to be integrated into a larger system, just as burn centers operate in a broader context.

Based on its own record of hearings, the Committee came to recognize that its very formation and charge created a high level of anxiety in the poison control center community. It is not surprising that a field that has struggled for survival, and that only recently has had national policy successes in obtaining federal legislation and funding, would view the Committee’s charge with apprehension. Therefore, the Committee committed itself to an analysis that would provide the strongest basis for a Poison Prevention and Control System that could be sustained and well integrated into the health care system.

This report will begin with a summary of the future Poison Prevention and Control System as envisioned by the Committee (Chapter 2). That system encompasses, but is not restricted to, the role and position of the poison control centers. Rather, our proposal is based on, first, an analysis of the broad public health functions that underlie all aspects of poison control (e.g., primary prevention through consumer product regulation and public education and secondary prevention through telephone-based poison consultation); second, an analysis of the core functions of a poison prevention and control system and, within these, the core functions of poison control centers; and third, a proposal for a national approach to the organization, funding, and accountability for such a system.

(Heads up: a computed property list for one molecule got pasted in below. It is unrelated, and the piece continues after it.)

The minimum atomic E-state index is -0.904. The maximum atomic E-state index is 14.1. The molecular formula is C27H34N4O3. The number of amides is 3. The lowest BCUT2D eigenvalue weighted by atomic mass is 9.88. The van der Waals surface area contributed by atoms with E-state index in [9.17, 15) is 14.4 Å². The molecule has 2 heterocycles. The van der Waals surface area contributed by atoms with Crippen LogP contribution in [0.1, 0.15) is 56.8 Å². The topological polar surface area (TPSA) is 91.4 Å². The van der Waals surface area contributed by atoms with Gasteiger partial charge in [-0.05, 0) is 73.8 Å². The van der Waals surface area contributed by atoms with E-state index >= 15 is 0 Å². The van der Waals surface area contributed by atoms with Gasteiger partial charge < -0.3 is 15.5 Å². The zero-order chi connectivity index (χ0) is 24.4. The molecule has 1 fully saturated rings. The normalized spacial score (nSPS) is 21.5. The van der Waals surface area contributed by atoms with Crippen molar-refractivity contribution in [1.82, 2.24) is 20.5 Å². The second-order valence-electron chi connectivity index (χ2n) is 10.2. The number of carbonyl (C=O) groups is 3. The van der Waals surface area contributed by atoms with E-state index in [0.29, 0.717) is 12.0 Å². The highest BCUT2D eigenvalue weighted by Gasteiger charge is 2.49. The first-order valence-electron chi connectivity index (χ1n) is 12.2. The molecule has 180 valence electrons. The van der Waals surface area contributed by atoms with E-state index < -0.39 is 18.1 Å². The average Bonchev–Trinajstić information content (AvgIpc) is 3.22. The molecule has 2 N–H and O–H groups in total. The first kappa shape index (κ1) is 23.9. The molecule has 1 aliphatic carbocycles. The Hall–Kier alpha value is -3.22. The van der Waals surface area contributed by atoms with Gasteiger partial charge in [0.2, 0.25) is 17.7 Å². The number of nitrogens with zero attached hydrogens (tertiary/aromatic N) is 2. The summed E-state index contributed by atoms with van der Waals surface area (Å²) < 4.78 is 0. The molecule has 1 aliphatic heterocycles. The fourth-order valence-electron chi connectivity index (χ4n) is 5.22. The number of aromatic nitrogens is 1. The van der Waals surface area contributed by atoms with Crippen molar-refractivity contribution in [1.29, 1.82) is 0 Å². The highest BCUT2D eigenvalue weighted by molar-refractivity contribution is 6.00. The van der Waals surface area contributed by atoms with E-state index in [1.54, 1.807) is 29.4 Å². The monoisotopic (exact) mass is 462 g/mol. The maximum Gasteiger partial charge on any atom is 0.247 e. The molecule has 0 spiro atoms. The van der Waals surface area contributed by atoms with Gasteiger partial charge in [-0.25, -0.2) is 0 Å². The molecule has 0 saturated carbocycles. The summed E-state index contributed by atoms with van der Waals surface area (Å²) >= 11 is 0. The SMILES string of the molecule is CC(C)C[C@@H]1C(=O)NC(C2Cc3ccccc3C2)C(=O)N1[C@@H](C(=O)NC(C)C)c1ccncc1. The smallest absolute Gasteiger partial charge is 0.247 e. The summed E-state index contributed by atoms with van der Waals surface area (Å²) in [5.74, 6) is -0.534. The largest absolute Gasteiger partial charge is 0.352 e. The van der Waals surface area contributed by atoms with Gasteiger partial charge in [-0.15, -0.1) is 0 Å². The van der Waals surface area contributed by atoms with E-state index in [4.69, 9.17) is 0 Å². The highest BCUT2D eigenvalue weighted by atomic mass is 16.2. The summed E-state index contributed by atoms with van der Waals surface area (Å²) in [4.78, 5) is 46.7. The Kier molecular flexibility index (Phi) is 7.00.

The Committee recognizes that this is an ambitious task.

THE COMMITTEE’S METHODS

The Committee met six times between February 2003 and January 2004. These meetings were used to plan our work and gather firsthand information on the poison control system from key informants and from a site visit to the Rocky Mountain Poison and Drug Center, Denver, Colorado (see Appendix A for the list of contributors). At its first three meetings, the Committee received both solicited and unsolicited opinions and information from representatives of professional organizations and poison control centers. At our second meeting, we heard testimony from the directors of four poison control centers (Rocky Mountain Poison and Drug Center, California Poison Control System, DeVos Children’s Hospital Regional Poison Center, and Middle Tennessee Poison Center) representing the range of large and small centers located in a variety of organizational settings. In addition, visits by one or more Committee members and staff were made to the National Capital Poison Control Center and the Maryland Poison Control Center.

Early in the process, the Committee recognized that the literature on poison control centers and the poison control system could not provide



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